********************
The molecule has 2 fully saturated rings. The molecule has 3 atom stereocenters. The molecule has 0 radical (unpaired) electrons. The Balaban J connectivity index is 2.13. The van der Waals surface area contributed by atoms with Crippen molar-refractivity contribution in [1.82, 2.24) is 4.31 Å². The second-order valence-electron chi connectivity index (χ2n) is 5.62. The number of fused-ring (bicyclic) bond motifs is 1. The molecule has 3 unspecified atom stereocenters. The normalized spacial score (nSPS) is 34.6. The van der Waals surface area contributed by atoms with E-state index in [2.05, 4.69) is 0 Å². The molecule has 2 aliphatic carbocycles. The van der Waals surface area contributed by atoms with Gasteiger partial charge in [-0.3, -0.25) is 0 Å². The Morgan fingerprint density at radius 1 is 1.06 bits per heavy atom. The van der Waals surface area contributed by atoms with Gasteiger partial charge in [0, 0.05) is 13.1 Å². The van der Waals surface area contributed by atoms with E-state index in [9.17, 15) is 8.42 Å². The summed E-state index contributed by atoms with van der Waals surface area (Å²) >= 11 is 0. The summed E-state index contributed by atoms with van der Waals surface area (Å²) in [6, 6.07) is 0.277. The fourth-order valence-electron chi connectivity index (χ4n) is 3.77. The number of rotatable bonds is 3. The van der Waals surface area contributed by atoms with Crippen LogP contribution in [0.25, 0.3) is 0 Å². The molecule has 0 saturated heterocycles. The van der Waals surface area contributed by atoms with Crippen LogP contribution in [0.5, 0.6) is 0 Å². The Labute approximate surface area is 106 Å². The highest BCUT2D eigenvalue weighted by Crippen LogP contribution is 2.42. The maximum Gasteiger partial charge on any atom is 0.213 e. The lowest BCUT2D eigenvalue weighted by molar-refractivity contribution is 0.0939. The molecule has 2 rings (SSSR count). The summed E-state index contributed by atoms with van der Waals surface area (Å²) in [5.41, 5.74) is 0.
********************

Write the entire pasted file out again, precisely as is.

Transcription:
The molecule has 2 fully saturated rings. The molecule has 3 atom stereocenters. The molecule has 0 radical (unpaired) electrons. The Balaban J connectivity index is 2.13. The van der Waals surface area contributed by atoms with Crippen molar-refractivity contribution in [1.82, 2.24) is 4.31 Å². The second-order valence-electron chi connectivity index (χ2n) is 5.62. The number of fused-ring (bicyclic) bond motifs is 1. The molecule has 3 unspecified atom stereocenters. The normalized spacial score (nSPS) is 34.6. The van der Waals surface area contributed by atoms with E-state index in [2.05, 4.69) is 0 Å². The molecule has 2 aliphatic carbocycles. The van der Waals surface area contributed by atoms with Gasteiger partial charge in [-0.3, -0.25) is 0 Å². The Morgan fingerprint density at radius 1 is 1.06 bits per heavy atom. The van der Waals surface area contributed by atoms with Gasteiger partial charge in [0, 0.05) is 13.1 Å². The van der Waals surface area contributed by atoms with E-state index in [9.17, 15) is 8.42 Å². The summed E-state index contributed by atoms with van der Waals surface area (Å²) >= 11 is 0. The summed E-state index contributed by atoms with van der Waals surface area (Å²) in [6, 6.07) is 0.277. The fourth-order valence-electron chi connectivity index (χ4n) is 3.77. The number of rotatable bonds is 3. The van der Waals surface area contributed by atoms with Crippen LogP contribution in [0.25, 0.3) is 0 Å². The molecule has 0 saturated heterocycles. The van der Waals surface area contributed by atoms with Crippen LogP contribution in [0.5, 0.6) is 0 Å². The Labute approximate surface area is 106 Å². The highest BCUT2D eigenvalue weighted by Crippen LogP contribution is 2.42. The maximum Gasteiger partial charge on any atom is 0.213 e. The lowest BCUT2D eigenvalue weighted by molar-refractivity contribution is 0.0939. The molecule has 2 rings (SSSR count). The summed E-state index contributed by atoms with van der Waals surface area (Å²) in [5.41, 5.74) is 0.